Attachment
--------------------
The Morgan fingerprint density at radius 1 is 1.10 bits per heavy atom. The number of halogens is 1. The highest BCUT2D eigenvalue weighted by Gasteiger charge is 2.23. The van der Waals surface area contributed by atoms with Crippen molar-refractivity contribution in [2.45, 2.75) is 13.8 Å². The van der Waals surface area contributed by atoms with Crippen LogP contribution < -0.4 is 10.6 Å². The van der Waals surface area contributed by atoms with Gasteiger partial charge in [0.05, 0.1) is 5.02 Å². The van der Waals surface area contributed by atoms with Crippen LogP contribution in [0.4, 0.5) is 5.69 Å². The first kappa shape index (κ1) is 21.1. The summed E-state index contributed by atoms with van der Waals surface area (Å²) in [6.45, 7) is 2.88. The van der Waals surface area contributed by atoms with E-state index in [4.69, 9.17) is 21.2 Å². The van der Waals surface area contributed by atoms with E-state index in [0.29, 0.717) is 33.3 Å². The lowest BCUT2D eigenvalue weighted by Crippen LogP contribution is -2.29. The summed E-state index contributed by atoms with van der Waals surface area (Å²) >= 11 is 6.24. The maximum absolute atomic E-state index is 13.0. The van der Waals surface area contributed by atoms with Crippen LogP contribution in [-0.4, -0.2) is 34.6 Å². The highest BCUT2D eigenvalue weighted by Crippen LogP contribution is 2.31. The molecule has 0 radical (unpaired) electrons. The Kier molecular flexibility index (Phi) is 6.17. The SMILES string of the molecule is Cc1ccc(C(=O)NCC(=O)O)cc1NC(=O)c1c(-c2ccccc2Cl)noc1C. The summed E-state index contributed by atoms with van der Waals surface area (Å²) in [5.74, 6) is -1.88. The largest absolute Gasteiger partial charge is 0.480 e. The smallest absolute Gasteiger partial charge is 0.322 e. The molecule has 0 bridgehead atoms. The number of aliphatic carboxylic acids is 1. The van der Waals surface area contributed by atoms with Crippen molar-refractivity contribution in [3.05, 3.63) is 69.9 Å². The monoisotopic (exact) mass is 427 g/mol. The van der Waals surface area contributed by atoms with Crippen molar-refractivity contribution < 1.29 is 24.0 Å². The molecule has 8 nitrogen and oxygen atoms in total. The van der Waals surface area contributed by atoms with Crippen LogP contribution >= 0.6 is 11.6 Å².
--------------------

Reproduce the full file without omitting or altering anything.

The Morgan fingerprint density at radius 1 is 1.10 bits per heavy atom. The number of halogens is 1. The highest BCUT2D eigenvalue weighted by Gasteiger charge is 2.23. The van der Waals surface area contributed by atoms with Crippen molar-refractivity contribution in [2.45, 2.75) is 13.8 Å². The van der Waals surface area contributed by atoms with Crippen LogP contribution < -0.4 is 10.6 Å². The van der Waals surface area contributed by atoms with Gasteiger partial charge in [0.05, 0.1) is 5.02 Å². The van der Waals surface area contributed by atoms with Crippen LogP contribution in [0.4, 0.5) is 5.69 Å². The first kappa shape index (κ1) is 21.1. The summed E-state index contributed by atoms with van der Waals surface area (Å²) in [6.45, 7) is 2.88. The van der Waals surface area contributed by atoms with E-state index in [4.69, 9.17) is 21.2 Å². The van der Waals surface area contributed by atoms with E-state index in [0.29, 0.717) is 33.3 Å². The lowest BCUT2D eigenvalue weighted by Crippen LogP contribution is -2.29. The summed E-state index contributed by atoms with van der Waals surface area (Å²) >= 11 is 6.24. The maximum absolute atomic E-state index is 13.0. The van der Waals surface area contributed by atoms with Crippen LogP contribution in [-0.4, -0.2) is 34.6 Å². The highest BCUT2D eigenvalue weighted by Crippen LogP contribution is 2.31. The molecule has 0 radical (unpaired) electrons. The Kier molecular flexibility index (Phi) is 6.17. The SMILES string of the molecule is Cc1ccc(C(=O)NCC(=O)O)cc1NC(=O)c1c(-c2ccccc2Cl)noc1C. The summed E-state index contributed by atoms with van der Waals surface area (Å²) in [5.74, 6) is -1.88. The largest absolute Gasteiger partial charge is 0.480 e. The smallest absolute Gasteiger partial charge is 0.322 e. The molecule has 0 bridgehead atoms. The number of aliphatic carboxylic acids is 1. The van der Waals surface area contributed by atoms with Crippen molar-refractivity contribution in [3.05, 3.63) is 69.9 Å². The monoisotopic (exact) mass is 427 g/mol. The van der Waals surface area contributed by atoms with Crippen molar-refractivity contribution < 1.29 is 24.0 Å². The molecule has 8 nitrogen and oxygen atoms in total. The van der Waals surface area contributed by atoms with Crippen LogP contribution >= 0.6 is 11.6 Å².